Note that SB8, which ceased being in effect the moment Roe was overturned, caused a number of additional problems in that it basically let individuals sue doctors for any abortion after 6 weeks and put most of the pain of that lawsuit on the physician, even if they were to prevail in court eventually. SB8 thus did technically say it didn’t apply in medically necessary cases, but you had to win complicated civil litigation to prevail on that point.

Thank you for this!

Regarding this:

Can you point me in the direction of an article, etc. that describes this process? Or even just Google search terms.

You might look to how Canada’s has handled abortion since 1969 on a province by province basis:

The history of abortion access on Prince Edward Island | CBC News

I don’t necessarily have a good comprehensive article at the ready, but that is one that I had just read recently that is germane.

Thank you!

Very disturbing stuff.

In one case, a central Texas hospital reportedly told a physician not to treat an ectopic pregnancy until it ruptured, the letter said. An ectopic pregnancy, which occurs when a fertilized egg attached outside of the uterus, is not viable.

My bold.


This was reported by several sources, including abcnews.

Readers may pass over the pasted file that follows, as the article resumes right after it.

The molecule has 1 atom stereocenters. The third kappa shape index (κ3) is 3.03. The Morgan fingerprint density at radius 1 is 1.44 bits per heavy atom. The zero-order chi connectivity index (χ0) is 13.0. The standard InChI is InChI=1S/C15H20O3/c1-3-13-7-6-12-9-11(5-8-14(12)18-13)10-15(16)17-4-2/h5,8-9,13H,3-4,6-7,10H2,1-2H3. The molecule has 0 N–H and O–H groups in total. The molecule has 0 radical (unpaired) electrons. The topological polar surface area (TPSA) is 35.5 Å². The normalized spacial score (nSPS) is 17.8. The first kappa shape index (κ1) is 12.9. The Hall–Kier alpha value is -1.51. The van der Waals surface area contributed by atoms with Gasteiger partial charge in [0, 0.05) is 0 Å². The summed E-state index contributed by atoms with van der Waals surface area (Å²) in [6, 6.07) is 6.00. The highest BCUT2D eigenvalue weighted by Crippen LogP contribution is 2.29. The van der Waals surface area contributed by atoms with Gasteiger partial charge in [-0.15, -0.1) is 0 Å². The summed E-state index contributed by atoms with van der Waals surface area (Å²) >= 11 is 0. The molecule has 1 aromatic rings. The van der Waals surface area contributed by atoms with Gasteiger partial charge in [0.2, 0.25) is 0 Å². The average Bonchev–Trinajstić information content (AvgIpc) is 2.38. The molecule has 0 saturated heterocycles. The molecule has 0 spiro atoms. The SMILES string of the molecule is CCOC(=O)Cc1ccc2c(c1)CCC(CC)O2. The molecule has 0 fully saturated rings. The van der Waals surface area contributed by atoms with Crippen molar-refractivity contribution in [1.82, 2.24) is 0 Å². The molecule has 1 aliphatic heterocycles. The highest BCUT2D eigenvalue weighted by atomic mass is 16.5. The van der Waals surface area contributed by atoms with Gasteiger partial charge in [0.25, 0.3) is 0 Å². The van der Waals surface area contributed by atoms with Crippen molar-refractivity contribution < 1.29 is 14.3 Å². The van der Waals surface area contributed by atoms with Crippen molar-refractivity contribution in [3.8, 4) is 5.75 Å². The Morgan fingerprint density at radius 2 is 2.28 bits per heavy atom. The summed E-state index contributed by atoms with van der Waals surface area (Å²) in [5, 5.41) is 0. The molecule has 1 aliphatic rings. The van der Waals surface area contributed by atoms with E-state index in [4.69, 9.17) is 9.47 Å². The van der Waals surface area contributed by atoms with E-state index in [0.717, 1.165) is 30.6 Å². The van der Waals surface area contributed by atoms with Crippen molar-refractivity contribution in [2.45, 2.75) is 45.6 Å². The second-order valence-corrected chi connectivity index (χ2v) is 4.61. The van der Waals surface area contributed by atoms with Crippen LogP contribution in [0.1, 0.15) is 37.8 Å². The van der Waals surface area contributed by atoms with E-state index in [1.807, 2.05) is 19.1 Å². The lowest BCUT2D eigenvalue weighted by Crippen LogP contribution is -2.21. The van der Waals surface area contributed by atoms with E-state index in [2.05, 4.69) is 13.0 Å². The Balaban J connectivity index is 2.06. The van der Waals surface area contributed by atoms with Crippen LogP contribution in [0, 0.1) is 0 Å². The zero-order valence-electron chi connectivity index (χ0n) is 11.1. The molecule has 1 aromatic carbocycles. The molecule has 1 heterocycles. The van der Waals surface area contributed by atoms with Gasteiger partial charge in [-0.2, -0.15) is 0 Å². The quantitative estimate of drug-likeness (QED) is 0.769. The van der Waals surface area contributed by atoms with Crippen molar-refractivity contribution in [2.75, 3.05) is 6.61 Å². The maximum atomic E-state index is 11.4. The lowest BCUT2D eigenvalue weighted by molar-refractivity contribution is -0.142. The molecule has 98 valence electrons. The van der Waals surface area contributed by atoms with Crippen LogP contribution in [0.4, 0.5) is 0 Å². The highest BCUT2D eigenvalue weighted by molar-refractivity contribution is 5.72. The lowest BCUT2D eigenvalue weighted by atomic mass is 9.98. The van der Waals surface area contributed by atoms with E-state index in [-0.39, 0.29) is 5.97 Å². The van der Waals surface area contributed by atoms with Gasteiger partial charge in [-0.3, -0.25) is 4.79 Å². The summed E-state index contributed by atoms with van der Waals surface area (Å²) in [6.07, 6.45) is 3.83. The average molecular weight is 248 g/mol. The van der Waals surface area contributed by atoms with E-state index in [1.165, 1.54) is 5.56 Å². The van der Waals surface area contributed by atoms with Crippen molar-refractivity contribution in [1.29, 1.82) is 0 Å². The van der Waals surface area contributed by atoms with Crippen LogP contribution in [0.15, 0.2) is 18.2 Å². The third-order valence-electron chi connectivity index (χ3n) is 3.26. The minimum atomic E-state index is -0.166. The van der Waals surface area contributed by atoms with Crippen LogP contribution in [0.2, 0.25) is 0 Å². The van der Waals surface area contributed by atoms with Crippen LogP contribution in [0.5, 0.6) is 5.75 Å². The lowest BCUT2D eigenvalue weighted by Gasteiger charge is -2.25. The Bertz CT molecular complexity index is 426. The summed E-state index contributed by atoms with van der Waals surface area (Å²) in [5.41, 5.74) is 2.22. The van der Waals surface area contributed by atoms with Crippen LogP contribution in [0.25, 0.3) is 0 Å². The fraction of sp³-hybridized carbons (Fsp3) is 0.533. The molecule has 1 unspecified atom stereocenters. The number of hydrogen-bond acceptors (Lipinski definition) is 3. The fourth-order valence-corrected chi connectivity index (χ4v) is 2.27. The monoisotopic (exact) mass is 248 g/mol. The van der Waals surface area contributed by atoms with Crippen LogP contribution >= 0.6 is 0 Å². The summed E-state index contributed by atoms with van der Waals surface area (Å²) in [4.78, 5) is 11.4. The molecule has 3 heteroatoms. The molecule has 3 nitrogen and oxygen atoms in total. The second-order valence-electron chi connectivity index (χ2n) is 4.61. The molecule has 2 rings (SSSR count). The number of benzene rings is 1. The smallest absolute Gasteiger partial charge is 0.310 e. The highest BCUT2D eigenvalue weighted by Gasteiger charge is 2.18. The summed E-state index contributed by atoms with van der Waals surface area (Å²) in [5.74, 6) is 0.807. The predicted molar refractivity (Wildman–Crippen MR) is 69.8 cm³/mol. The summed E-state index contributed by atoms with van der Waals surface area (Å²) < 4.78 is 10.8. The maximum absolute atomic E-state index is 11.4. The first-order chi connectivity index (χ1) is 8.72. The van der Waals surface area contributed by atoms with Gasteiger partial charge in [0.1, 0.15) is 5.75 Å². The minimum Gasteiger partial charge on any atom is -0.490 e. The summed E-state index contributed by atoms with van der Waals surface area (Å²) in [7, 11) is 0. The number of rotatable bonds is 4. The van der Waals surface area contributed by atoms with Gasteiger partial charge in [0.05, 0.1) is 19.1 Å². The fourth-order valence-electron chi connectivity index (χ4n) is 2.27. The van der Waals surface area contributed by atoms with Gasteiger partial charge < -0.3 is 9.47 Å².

Yeah! And the law does make an explicit exception for ectopic pregnancies, but hospitals are still hesitant to trust it.

never mind

It may not just be a local prosecutor either; Republicans here in Texas are already claiming that they are going to try to pass a law to allow prosecutors in any county in Texas to prosecute doctors who perform abortions in any other county. This is an attempt to get around the fact that the D.A.s in many of the states largest counties (Dallas, Harris, etc.) have stated they are not going to pursue prosecutions.

Under this rubric, a D.A. in Lubbock could prosecute a doctor in Houston, hundreds of miles away. The residents of Harris County may not approve of it, but they will have no recourse. After all, they don’t live in Lubbock County.

I am looking at what i think is the relevant law